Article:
Haunted Hayride brings scares

-A A +A
By Bryan Marshall

Frightening horror and trembling terror await those who attempt the Rt. 22 Nightmare Haunted Hayride and Haunted House in Williamstown.

The second-year event at 520 Falmouth St., will offer scares from 7 to midnight Friday and Saturday nights in October beginning Oct. 7.

Admission is $15 for adults and $5 for children 12 years old and younger.

“It is awfully scary,” said Jim Mackey, who runs the haunted trail and house. “Last year, we had a lot of kids pee in their pants. We had one woman that threatened to call the police because we abducted a woman off the wagon who was screaming. She didn’t realize that she worked for me. When I told her it was part of the act, she said ‘You had me fooled. That girl was screaming bloody murder.’”

The experience will begin with a 30-person hayride accompanied by a wooden coffin built by Mackey that lays in the middle.

While a tractor pulls unsuspecting spectators through the gravel trail, Mackey promises all sorts of devilish delights await those wanting to be scared during the Halloween season.

“It looks beautiful at night when everything is dark and the torches are burning on the hayride,” Mackey said. “Every year, we add something on. We want to keep making it better.”

The trail heads to a walk-through haunted house that has tripled in size from last year.

Mackey and others are busy putting on final touches complete with black lights and costumed creatures that will roam the rooms.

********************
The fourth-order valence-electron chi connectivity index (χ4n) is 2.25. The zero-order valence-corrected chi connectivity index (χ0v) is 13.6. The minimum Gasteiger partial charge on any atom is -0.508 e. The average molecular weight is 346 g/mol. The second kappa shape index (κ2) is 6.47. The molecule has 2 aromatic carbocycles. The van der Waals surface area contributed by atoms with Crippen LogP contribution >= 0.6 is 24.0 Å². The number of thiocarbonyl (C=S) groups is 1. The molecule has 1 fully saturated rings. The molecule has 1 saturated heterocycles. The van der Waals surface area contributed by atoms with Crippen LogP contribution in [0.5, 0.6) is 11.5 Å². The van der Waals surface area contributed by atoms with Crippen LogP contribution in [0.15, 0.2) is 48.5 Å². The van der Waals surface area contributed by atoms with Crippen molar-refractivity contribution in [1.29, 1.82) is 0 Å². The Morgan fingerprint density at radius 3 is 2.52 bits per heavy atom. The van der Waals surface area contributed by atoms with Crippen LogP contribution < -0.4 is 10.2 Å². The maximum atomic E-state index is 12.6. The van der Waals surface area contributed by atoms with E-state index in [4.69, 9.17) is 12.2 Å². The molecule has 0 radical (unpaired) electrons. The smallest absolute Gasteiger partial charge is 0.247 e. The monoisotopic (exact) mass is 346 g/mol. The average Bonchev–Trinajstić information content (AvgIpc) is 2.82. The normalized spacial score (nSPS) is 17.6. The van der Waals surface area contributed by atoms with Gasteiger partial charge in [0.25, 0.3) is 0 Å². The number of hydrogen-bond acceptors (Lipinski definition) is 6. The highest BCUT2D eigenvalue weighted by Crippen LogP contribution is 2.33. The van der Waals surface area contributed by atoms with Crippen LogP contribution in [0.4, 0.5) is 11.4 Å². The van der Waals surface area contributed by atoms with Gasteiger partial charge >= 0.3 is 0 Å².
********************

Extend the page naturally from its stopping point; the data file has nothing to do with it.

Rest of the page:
“Last year, I dressed up and I played my guitar really loud,” he said. “People would walk in and it would be pitch black. Then, all of a sudden I would blair out with this guitar solo. It freaked people out. They weren’t expecting that at all.”

Additions to this year’s festivities include a concession trailer selling funnel cakes, hot dogs, cookies, hot chocolate and more and free candy for children.

On Oct. 22, magician Allen Astonisher will perform magic shows as the Williamstown Wizard every 30 minutes in a barn.

Among his tricks, he will make people disappear right before the crowd’s eyes.

Mackey already has plans to add a corn maze next year and would like to offer a daytime event for younger children that would include a pumpkin patch.

“I was in the horse drawn carriage business and had big wagons that I pulled my horses with,” Mackey said about his motivation for the event. “I wanted to utilize all my equipment all the time.”

For more information, check out the Rt. 22 Nightmare Haunted Hayride and Haunted House on Facebook.
Non-profit organizations who would like to volunteer at the event in exchange for proceeds can call 859-750-4995 or e-mail jem2@fuse.net.